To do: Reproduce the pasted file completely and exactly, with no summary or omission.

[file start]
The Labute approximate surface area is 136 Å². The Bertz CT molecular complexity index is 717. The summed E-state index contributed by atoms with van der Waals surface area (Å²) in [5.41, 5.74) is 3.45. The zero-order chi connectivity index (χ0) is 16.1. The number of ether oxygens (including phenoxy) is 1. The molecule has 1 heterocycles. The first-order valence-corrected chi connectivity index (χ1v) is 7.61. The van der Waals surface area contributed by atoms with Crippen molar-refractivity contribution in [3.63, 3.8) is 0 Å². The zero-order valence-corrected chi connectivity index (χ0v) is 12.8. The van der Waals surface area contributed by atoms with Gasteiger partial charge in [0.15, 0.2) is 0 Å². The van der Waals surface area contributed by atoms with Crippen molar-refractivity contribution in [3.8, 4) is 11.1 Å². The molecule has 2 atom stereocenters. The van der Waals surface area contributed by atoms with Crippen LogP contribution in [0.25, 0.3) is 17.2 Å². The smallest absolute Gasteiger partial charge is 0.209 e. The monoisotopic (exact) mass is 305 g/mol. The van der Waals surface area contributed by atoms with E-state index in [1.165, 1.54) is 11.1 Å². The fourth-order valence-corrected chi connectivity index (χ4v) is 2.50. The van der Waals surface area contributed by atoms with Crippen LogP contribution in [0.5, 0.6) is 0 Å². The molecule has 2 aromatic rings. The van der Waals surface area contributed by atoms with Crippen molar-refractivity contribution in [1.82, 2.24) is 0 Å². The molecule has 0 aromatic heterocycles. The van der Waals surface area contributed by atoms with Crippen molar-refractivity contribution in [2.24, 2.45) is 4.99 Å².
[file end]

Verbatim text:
The Labute approximate surface area is 136 Å². The Bertz CT molecular complexity index is 717. The summed E-state index contributed by atoms with van der Waals surface area (Å²) in [5.41, 5.74) is 3.45. The zero-order chi connectivity index (χ0) is 16.1. The number of ether oxygens (including phenoxy) is 1. The molecule has 1 heterocycles. The first-order valence-corrected chi connectivity index (χ1v) is 7.61. The van der Waals surface area contributed by atoms with Crippen molar-refractivity contribution in [3.63, 3.8) is 0 Å². The zero-order valence-corrected chi connectivity index (χ0v) is 12.8. The van der Waals surface area contributed by atoms with Gasteiger partial charge in [0.15, 0.2) is 0 Å². The van der Waals surface area contributed by atoms with Crippen molar-refractivity contribution in [3.8, 4) is 11.1 Å². The molecule has 2 atom stereocenters. The van der Waals surface area contributed by atoms with Crippen LogP contribution in [0.25, 0.3) is 17.2 Å². The smallest absolute Gasteiger partial charge is 0.209 e. The monoisotopic (exact) mass is 305 g/mol. The van der Waals surface area contributed by atoms with E-state index in [1.165, 1.54) is 11.1 Å². The fourth-order valence-corrected chi connectivity index (χ4v) is 2.50. The van der Waals surface area contributed by atoms with Crippen LogP contribution in [0.5, 0.6) is 0 Å². The molecule has 2 aromatic rings. The van der Waals surface area contributed by atoms with Crippen molar-refractivity contribution in [1.82, 2.24) is 0 Å². The molecule has 0 aromatic heterocycles. The van der Waals surface area contributed by atoms with Crippen molar-refractivity contribution in [2.24, 2.45) is 4.99 Å².